The aim of a Distributed Denial of Service (DDoS) attack is to paralyse online systems. Using a ‘trojan,’ the attacker is able to recruit unprotected hosts and build a network of compromised machines – often referred to as ‘zombies’ or ‘botnets’ – which can then be used to flood the “victim’s” website with requests for information. This continuous and tremendous stream of data requests overwhelms the victim’s site, ensuring it cannot provide any services. The amount of data being sent to the victim will not only overload the victim’s site, but will overload the ISPs connections to the victim and the whole data centre.
Hundreds, or thousands of infected computers are needed to make a DDoS attack a success, but the process of compromising a host is automated. A large number of computers – usually 100,000 or more – are scanned for vulnerabilities and the process only takes a few seconds per computer, which means an attack can be planned and executed in a matter of a few hours.
Using ‘Trojans’ in DDoS attacks
In the computer world, a Trojan can be used to turn your PC into their own computing matter – effectively turning it into a zombie machine. Once under the control of such an illicit program, the Trojan can be accessed by hackers possessing the master, or server, version of the Trojan.
Trojans have the same right on the system as does the logged in user. In other words, if the user can, the Trojan can. This includes deleting or modifying files, installing other software, uninstalling software, or sending sensitive password and login information to a remote server. Computers affected by Trojans can be used to launch DDoS attacks against targeted Internet sites. By having thousands of computers accessing the same site at the same moment, the site servers can sometimes become overwhelmed and may no longer be able to process requests.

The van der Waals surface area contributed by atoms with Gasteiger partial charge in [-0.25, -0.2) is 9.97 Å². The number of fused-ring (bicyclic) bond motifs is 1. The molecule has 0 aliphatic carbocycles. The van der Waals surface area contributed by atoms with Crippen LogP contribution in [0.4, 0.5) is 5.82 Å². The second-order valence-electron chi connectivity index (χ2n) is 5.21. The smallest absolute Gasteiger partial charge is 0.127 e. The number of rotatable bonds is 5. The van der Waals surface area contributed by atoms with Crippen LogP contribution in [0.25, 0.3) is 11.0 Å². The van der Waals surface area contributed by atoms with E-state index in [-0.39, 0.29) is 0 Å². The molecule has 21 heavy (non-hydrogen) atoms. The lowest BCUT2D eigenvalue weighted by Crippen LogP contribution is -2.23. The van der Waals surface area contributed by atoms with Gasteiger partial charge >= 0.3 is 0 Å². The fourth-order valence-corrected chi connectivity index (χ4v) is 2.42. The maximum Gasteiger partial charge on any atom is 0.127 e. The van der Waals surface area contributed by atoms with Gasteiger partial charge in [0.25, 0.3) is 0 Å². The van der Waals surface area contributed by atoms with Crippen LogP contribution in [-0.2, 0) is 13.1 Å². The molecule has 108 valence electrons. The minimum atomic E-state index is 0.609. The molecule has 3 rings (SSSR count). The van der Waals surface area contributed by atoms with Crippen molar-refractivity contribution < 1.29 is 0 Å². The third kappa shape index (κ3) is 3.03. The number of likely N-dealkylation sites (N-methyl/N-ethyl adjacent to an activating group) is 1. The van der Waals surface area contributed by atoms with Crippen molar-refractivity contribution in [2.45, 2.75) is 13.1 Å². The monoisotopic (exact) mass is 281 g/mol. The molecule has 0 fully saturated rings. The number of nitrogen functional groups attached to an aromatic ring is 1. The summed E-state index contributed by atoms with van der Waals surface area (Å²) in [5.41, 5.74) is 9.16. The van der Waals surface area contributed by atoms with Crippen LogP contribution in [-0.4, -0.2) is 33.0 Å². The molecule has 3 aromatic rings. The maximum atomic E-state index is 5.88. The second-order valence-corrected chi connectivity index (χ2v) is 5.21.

Of ‘Trojans’ and ‘zombies’
Just how do Trojans get on the system? Many are sent via email attachment, masquerading as a legitimate piece of software. When the user executes the attachment, the Trojan installs itself to their system. In most cases, there is no indication this has occurred, and the user innocently plays the game before sending it on to the next victim.
While email attachments may be the most common, there are dozens of others ruses used. Once installed, the system is referred to as a zombie as it is now under the control of the attacker. Collectively, the zombied systems are referred to as a botnet. These botnets are then used for a variety of criminal purposes — all of which pose serious risk to the infected user as well as the entire Internet community.
While broadband users are the favorite targets, even dial-up users can be unwitting participants. Various studies have demonstrated that any vulnerable system can be compromised within as little as 5 minutes online.
Protecting against Trojans
PREVENTION is the key. Don’t open unanticipated file attachments from unknown sources. If you know the source, double check with them and make sure they intended to send it. Ask them exactly what it is and why you need it. If it is a game or frivilous application, delete it. Save any attachment you have a need to open and scan it with an up-to-date antivirus scanner before you launch it.
FIREWALL your system. Antivirus software is a must, but it is simply not enough. Whether you connect via dial-up, cable, satellite or DSL, and regardless of your ISP, get and use a personal firewall.
(For information on where to download effective and free Firewalls and to discuss other internet security issues, check out the Technology and Internet Security folder in the PMT Forum.)
– Excerpts from InfoSecurity-Magazine.com and About.com